In the years since its creation, the value and usage of bitcoins have surged globally. While a single unit was worth less than $0.01 in May 2010, its value over the weekend, in the US, touched an all-time high of $4,200. According to a Cambridge University study published in April this year, there as many as six million people around the world who have virtual wallets where bitcoins are stored.

In India, the bitcoin scene has been, until recently, in its infancy. There are several bitcoin exchange firms now that function like other trading platforms. There are bitcoin investors and traders, bitcoin brokerage firms, places where you can pay for your movie, meals, clothes, or where you can recharge your phone in bitcoins. Along with the emergence of this new currency have come elaborate bitcoin scams and ponzi schemes. Also under the radar for now are start-ups with business plans based on bitcoins. Taking notice of all this, perhaps, career criminals are joining the trend. Earlier this year, a kidnapping took place in Patiala for which, according to a newspaper report, the ransom was demanded in bitcoins.

Zebpay, one of the largest bitcoin exchanges in India, has close to 1 million users. Two years back, Agarwal says, the company did transactions worth Rs 100 crore annually. Now it is doing more than Rs 200 crore every month. Agarwal believes this is just the start. “We are at that stage where the internet was back in 1994, just before mass adoption happened. This mass adoption is going to happen soon globally, and here in India, in a few years’ time. And it is going to disrupt everything we know.”

Zebpay was first formed by Mahin Gupta back in 2012, under the name Buysellbitco.in , but it was refashioned as Zebpay with Agarwal and Sandeep Goenka joining as co-founders in 2014. “When we understood what it was about, we knew that it could disrupt the financial system. I really liked it and wanted to be in it,” Agarwal says. “But we knew that for people to get into it, because it is complicated, we needed to make it very simple. Like WhatsApp is for instant messaging system. We wanted something similar and simple, Zebpay for bitcoin exchange.”

According to Sohail Merchant, a former bitcoin trader and now the founder of a new bitcoin exchange platform, PocketBits, the usage of this currency in India is growing rapidly and it will soon probably figure among the top four countries that use the most bitcoins. The 2017 Cambridge study also mentions that bitcoin exchange volumes are rising especially fast in some countries. In Asia, these emerging countries are India, China, Malaysia and Thailand.

The biggest stimulus, it appears, was the recent demonetisation of Rs 1,000 and Rs 500 notes. Although several bitcoin businesses try to underplay its effect, perhaps for the likely association of digital cash with unaccounted-for wealth, the purchase rates rose sharply in the period right after November 7th, 2016. According to local bitcoin traders, before the move was announced, the global price of bitcoins was around $700, and in India it was around $757. But after that, it shot up to levels over $1,000 per unit in the country, while it remained relatively stable elsewhere. “I used to go to foreign bitcoin platforms, purchase bitcoins there and sell it here to cash in on the surge. I made around Rs 5 lakh just in that window period of four or five days,” says Prayank Gahlot, then a bitcoin trader. “I had to stop because I started getting scared after some time.” Zebpay saw around 50,000 users join their platform in November alone. Merchant also traded in bitcoins then. Before demonetisation, he would see people buying around Rs 5,000 worth of bitcoins from him at a time. But after the announcement, he began to get calls to exchange several lakhs into bitcoins. “Even Rs 30 crore worth [of bitcoins],” he says. “I realised this was not legal, and I wouldn’t be able to audit myself. So I insisted that each person can only buy bitcoins worth Rs 5 lakh in a day, and that too after sharing KYC [know your customer] papers. This deterred most people.”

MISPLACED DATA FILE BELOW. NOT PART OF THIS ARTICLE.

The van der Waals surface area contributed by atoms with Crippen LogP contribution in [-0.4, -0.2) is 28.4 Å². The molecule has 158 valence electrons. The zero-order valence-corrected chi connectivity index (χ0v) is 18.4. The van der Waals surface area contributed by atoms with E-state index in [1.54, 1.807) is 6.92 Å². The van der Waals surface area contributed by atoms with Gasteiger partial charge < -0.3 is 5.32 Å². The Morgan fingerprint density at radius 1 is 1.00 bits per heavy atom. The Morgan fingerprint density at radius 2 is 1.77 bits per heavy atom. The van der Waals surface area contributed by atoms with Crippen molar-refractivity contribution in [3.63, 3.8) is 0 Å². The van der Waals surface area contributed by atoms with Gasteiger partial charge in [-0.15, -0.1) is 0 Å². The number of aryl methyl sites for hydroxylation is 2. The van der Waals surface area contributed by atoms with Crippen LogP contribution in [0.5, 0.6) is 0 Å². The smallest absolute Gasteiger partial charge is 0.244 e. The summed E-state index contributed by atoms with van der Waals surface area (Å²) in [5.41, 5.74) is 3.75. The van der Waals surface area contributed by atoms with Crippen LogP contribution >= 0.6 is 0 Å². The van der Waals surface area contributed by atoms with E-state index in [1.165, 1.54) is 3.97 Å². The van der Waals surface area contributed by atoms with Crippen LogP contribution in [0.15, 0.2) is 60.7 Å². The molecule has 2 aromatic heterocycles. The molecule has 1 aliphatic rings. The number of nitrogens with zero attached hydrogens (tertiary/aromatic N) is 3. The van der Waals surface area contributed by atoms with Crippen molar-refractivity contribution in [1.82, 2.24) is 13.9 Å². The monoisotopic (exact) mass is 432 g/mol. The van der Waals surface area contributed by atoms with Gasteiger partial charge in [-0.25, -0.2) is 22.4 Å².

Later in December, a TV station carried out a sting operation showing how some brokers claimed they could convert demonetised currency notes into bitcoins and then get the money back into the financial system as valid tender. The increase in bitcoin volumes perhaps also had to do with rumours of how the Government could be planning a ban on gold imports, as the value of this metal also began to appreciate sharply.

“I used to go to foreign platforms, buy bitcoins there and sell it here to cash in on the surge. I made around Rs 5 lakh in a window period of four or five days” Prayank Gahlot, founder, Bitserve

Something of this kind was observed in hyperinflation- battered Venezuela, where droves of people, trying to beat the wild economic fluctuations of their market, began to invest their money in this virtual currency. “Bitcoins have emerged in India as an asset class. A place and opportunity to invest your money,” Agarwal says. An asset, although wildly fluctuating all the time, that could—based on past trends—yield higher returns than fixed deposits, mutual funds, gold and even real estate.

To many, demonetisation resulted in a break of faith in normal currencies. “Logically, if you realise that your cash can be invalidated overnight, people will lose trust in it. In money, everything is based on trust and faith. People will then start to buy gold and other things. The same thing happened with bitcoins,” Gahlot says.